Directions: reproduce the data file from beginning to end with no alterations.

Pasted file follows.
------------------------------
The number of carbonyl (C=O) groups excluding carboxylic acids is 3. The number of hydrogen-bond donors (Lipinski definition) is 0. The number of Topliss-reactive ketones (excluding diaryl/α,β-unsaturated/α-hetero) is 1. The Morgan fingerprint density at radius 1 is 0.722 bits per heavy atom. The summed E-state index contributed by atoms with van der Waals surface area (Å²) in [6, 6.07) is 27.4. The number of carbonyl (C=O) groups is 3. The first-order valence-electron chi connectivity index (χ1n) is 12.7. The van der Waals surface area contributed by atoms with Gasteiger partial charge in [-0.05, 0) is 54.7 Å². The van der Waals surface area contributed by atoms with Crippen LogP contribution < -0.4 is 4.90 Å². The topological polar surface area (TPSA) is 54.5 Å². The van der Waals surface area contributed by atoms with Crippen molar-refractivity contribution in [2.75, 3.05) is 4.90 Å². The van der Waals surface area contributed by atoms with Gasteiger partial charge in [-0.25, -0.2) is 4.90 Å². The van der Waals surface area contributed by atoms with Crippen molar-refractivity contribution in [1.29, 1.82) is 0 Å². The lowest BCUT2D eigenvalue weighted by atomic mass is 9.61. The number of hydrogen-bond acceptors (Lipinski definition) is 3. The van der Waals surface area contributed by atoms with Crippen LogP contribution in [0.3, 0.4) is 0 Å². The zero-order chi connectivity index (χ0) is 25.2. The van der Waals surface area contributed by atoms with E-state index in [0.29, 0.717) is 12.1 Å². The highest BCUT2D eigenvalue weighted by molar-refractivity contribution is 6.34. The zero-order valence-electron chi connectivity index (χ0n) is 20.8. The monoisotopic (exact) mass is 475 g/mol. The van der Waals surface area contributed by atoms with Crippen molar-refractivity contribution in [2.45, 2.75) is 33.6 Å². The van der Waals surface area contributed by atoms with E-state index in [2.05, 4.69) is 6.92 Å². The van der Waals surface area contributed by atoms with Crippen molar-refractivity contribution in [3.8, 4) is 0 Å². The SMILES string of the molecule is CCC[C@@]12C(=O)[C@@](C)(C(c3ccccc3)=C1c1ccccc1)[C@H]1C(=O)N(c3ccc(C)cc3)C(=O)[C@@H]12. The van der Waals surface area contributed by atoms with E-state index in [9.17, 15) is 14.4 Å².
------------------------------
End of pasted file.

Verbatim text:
The number of carbonyl (C=O) groups excluding carboxylic acids is 3. The number of hydrogen-bond donors (Lipinski definition) is 0. The number of Topliss-reactive ketones (excluding diaryl/α,β-unsaturated/α-hetero) is 1. The Morgan fingerprint density at radius 1 is 0.722 bits per heavy atom. The summed E-state index contributed by atoms with van der Waals surface area (Å²) in [6, 6.07) is 27.4. The number of carbonyl (C=O) groups is 3. The first-order valence-electron chi connectivity index (χ1n) is 12.7. The van der Waals surface area contributed by atoms with Gasteiger partial charge in [-0.05, 0) is 54.7 Å². The van der Waals surface area contributed by atoms with Crippen LogP contribution < -0.4 is 4.90 Å². The topological polar surface area (TPSA) is 54.5 Å². The van der Waals surface area contributed by atoms with Crippen molar-refractivity contribution in [2.75, 3.05) is 4.90 Å². The van der Waals surface area contributed by atoms with Gasteiger partial charge in [-0.25, -0.2) is 4.90 Å². The van der Waals surface area contributed by atoms with Crippen molar-refractivity contribution in [1.29, 1.82) is 0 Å². The lowest BCUT2D eigenvalue weighted by atomic mass is 9.61. The number of hydrogen-bond acceptors (Lipinski definition) is 3. The van der Waals surface area contributed by atoms with Crippen LogP contribution in [0.3, 0.4) is 0 Å². The zero-order chi connectivity index (χ0) is 25.2. The van der Waals surface area contributed by atoms with E-state index in [0.29, 0.717) is 12.1 Å². The highest BCUT2D eigenvalue weighted by molar-refractivity contribution is 6.34. The zero-order valence-electron chi connectivity index (χ0n) is 20.8. The monoisotopic (exact) mass is 475 g/mol. The van der Waals surface area contributed by atoms with Crippen molar-refractivity contribution in [2.45, 2.75) is 33.6 Å². The van der Waals surface area contributed by atoms with E-state index in [2.05, 4.69) is 6.92 Å². The van der Waals surface area contributed by atoms with Crippen molar-refractivity contribution in [3.8, 4) is 0 Å². The SMILES string of the molecule is CCC[C@@]12C(=O)[C@@](C)(C(c3ccccc3)=C1c1ccccc1)[C@H]1C(=O)N(c3ccc(C)cc3)C(=O)[C@@H]12. The van der Waals surface area contributed by atoms with E-state index in [9.17, 15) is 14.4 Å².